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2.8.4 Compliance with environmental protection

Participants in site characterisation work will be expected to comply, as a minimum, with the environmental legislation, regulations at all places of work and other guidelines specified in any scope of work [CIRIA-2009].

Owners and operators of nuclear-licensed sites are mostly large organisations, and can be expected to hold, or have management systems designed to meet the requirements of environmental protection.

Such organisations will also be committed to continuous improvement programmes, and it may be expected that these organisations will require their consultants and subcontractors to meet specified requirements of environmental management competency. The adherence of suppliers to these requirements should also ensure:

  • Compliance with corporate environmental policies
  • Minimisation of liabilities (i.e., not to exacerbate risk from any existing contamination or create new contamination or impacts)
  • Maintenance of integrated compliance with health, safety, security and environmental aspects
  • Management of stakeholder involvement.

When producing specifications or evaluating tenders for site characterisation and site remediation works site owners and occupiers should ensure that the works comply with the requirements of the site environmental policy and environmental management system. In demonstrating that this is the case, consultants and sub-contractors should ensure that their own assessments are site-specific and activity-specific. Effective communication and flow of information between the client/liability holder and the consultant/contractor is necessary to demonstrate that the environmental protection systems of the two parties are compatible.

The key principles of compliance with an environmental management system are:

  • The direct and indirect adverse environmental effects of site characterisation and remediation activities should be minimised. This should be demonstrated by provision of a safety, health and environment plan for performance of the work.
  • Every individual should be suitably qualified, trained and experienced to carry out their work and to understand their responsibility for the environmental effects of their activities.
  • Managers at all levels should understand their responsibilities for the environmental effects of the activities of the employees, contractors and visitors under their control.
  • All staff should know the environmental objectives and targets relevant to their work, and assume personal responsibility for the environmental effects of their actions.
  • Equipment and facilities used for site characterisation and remediation work should be appropriate for the job, adequately maintained and operated to a suitable system of work. This will minimise, as far as reasonably practicable, direct environmental effects.
  • All staff should know the procedures for reporting accidents and emergencies that have environmental implications, and the actions to be taken to minimise the effect of an accident.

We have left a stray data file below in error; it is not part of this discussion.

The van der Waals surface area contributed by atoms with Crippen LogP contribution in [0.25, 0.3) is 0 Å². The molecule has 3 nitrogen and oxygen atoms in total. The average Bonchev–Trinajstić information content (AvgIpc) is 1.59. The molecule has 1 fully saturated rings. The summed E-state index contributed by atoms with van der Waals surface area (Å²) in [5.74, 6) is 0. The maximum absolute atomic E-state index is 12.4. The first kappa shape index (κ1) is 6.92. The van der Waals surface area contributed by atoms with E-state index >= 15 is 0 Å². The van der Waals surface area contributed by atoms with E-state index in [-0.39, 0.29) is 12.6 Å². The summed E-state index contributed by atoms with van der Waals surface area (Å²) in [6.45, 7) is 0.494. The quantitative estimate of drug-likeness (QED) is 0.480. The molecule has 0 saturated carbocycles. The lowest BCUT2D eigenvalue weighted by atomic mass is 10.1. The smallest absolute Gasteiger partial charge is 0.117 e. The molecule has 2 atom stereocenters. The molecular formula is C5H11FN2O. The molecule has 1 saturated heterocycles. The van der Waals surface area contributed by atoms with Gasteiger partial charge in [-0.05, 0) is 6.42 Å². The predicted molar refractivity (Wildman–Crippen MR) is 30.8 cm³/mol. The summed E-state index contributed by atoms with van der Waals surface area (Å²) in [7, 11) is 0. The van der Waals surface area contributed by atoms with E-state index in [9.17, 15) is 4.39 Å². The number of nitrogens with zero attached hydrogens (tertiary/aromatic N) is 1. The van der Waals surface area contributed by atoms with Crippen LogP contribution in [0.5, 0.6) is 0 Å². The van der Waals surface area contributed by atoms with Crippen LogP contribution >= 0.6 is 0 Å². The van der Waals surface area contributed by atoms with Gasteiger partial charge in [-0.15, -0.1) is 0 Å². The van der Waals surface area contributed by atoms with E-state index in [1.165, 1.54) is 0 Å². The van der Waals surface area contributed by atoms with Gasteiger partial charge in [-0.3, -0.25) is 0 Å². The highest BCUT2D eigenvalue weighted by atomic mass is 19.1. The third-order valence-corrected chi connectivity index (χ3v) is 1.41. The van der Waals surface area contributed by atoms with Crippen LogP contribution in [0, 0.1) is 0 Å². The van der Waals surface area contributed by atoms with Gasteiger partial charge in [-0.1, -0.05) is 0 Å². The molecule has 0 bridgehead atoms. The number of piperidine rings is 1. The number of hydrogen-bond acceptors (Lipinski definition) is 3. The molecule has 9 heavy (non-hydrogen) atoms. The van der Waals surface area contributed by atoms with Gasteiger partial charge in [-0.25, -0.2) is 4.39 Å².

• Participation in audits, monitoring and review activities to check compliance with environmental legislation and management systems may be expected.

Identification and evaluation of potentially significant environmental effects should be undertaken in a risk assessment specific to a site characterisation activity. Such an assessment is likely to include consideration of the environmental aspects summarised in Table 2.8.

Aspect description Example of activity or process Mitigation

Waste management Spoil generation and disposal Minimisation by choice of technique
Control of contaminated drilling returns

Water use Water flush drilling Avoid use

Materials storage and handling, including hazardous materials Fuel storage Store drums on appropriately sized bunded trays

Air quality Emission from generators Fit exhaust filters

Noise and vibration Use of heavy plant Refer to code of practice BS5228 – Noise control on construction and other open sites

Effluent including sewerage Purged borehole water Collection and disposal via authorised route

Contaminated land Interconnection of aquifers due to poor borehole design Borehole design to be approved by regulator

Ecology Disturbed flora Careful re-instatement of exaction locations

Odours Equipment emissions Site equipment so as to minimise impact, out of hours working

Transport Vehicle movements and their emissions Where appropriate ride a bicycle or electrical powered around site

Table 2.8 Aspects of environmental protection appropriate to site characterisation activities

An environmental protection checklist should comprise the following activities:

  • Check contractual requirements.
  • Check own organisational environmental requirements.
  • Check and agree allocation of responsibilities.
  • Estimate and review environmental impacts for the project.
  • Produce environmental impacts for the project.
  • Check personnel competence, equipment suitability and maintenance.
  • Check procedures for monitoring and recording, audits and reviews, for communications of emergency incidents.